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Walker wants lawmakers to return to vote on Kimberly-Clark

Associated Press

MADISON, Wis. (AP) — Gov. Scott Walker wants the state Legislature to return this month to consider a $100 million tax-incentive bill that would keep the paper products maker Kimberly-Clark from closing a plant in the Fox Valley.

Without enough Republican support to get out of the state Senate, the bill would need the support of an unknown-number of Democrats to pass. Walker said on Thursday that he’s working to get the 17 votes that will be needed in that chamber, where the GOP has an 18-15 majority.

“We need support from both Democrats and Republicans in the Senate to save these good-paying Wisconsin jobs,” Walker tweeted .

He later told reporters in Milwaukee that he wants the Senate to call itself into what is known as an “extraordinary session” to approve the bill, which the Assembly passed in February.

Republican leaders have said they don’t have the Senate votes to pass the bill, as is, and Democrats have not shown a willingness to help out.

“Gov. Walker seems to have forgotten how to make a deal,” said Senate Minority Leader Jennifer Shilling, a Democrat, in a statement.

“The Governor, Senate President and Assembly Speaker clearly aren’t on the same page with the fringe elements of their party that are holding this bill hostage.”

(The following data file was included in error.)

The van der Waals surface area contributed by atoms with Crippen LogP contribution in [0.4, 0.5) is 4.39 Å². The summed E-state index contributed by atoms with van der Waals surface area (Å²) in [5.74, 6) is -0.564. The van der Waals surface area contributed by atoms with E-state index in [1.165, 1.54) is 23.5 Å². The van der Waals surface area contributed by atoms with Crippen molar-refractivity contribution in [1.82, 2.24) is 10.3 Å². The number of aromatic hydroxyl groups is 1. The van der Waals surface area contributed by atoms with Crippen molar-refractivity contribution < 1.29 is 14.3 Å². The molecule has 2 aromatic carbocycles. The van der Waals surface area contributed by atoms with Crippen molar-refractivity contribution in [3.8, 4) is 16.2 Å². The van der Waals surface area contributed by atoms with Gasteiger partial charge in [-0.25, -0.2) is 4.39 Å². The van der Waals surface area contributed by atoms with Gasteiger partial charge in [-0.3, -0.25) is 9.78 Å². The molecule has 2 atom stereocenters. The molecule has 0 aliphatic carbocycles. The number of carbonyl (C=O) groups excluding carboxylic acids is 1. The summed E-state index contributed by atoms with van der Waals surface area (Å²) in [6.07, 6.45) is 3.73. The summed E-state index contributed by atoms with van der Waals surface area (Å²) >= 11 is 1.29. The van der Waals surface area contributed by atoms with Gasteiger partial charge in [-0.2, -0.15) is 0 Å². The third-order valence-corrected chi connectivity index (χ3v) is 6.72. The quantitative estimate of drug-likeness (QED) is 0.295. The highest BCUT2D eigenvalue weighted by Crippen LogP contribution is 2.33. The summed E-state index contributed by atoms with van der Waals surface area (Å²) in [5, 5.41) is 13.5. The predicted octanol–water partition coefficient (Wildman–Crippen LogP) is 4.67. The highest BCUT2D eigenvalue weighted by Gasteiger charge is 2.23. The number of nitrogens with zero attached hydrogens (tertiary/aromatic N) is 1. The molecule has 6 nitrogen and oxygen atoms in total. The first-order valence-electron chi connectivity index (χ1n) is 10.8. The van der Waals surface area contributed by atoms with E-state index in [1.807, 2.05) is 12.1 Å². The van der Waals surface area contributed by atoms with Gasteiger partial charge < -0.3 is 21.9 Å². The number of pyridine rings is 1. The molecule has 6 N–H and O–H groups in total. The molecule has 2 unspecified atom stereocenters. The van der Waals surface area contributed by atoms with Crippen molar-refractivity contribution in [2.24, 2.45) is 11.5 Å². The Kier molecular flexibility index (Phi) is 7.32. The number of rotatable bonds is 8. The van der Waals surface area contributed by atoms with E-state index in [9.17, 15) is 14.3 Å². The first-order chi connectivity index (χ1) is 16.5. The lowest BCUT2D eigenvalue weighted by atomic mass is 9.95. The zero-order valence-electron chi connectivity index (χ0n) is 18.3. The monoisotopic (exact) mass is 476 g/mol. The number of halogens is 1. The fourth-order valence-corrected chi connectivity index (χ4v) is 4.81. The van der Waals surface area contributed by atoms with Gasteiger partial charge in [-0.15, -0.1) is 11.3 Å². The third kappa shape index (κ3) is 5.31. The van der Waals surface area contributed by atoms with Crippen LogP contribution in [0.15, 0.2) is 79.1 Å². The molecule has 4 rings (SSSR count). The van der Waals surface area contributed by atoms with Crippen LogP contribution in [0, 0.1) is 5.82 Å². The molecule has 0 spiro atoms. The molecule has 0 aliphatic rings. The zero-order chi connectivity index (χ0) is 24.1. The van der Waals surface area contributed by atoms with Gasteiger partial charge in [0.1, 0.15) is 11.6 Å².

Senate Majority Leader Scott Fitzgerald, a Republican, had no immediate comment.

Kimberly-Clark , which makes Kleenex tissues, Huggies diapers and other paper products and and has its headquarters in Dallas, said in January that it planned to close two plants in northeastern Wisconsin, costing about 600 jobs. The closings were part of the company’s plan to cut up to 5,500 jobs and close or sell 10 plants throughout the world.

Hopes of saving them were rekindled in July after the union representing workers there agreed to concessions. Fitzgerald said the company would keep the Fox Crossing plant open if the incentive deal passes, which would save 500 jobs. A smaller plant in Neenah, employing about 110 people, would still be closed.

A spokesman for Kimberly-Clark did not immediately return a message on Thursday seeking comment.

Walker’s call for a vote by the end of the month came a day after he had said it would be easier to deal with the issue after the November election. One of the three seats Democrats are targeting in the election is held by Republican Senate President Roger Roth, whose district includes the plants.

The bill offers incentives that are similar to those given to Foxconn Technology Group in return for the company’s plans to build a plant in Wisconsin. The state’s nonpartisan Legislative Fiscal Bureau estimates the Kimberly-Clark bill would cost the state $109 million over 15 years, an projection that depends in part on jobs for 610 employees earning more than $70,000 to be retained.

But if only one of Kimberly-Clark’s plants were kept open, and only 500 jobs retained, the cost to the state would be less.

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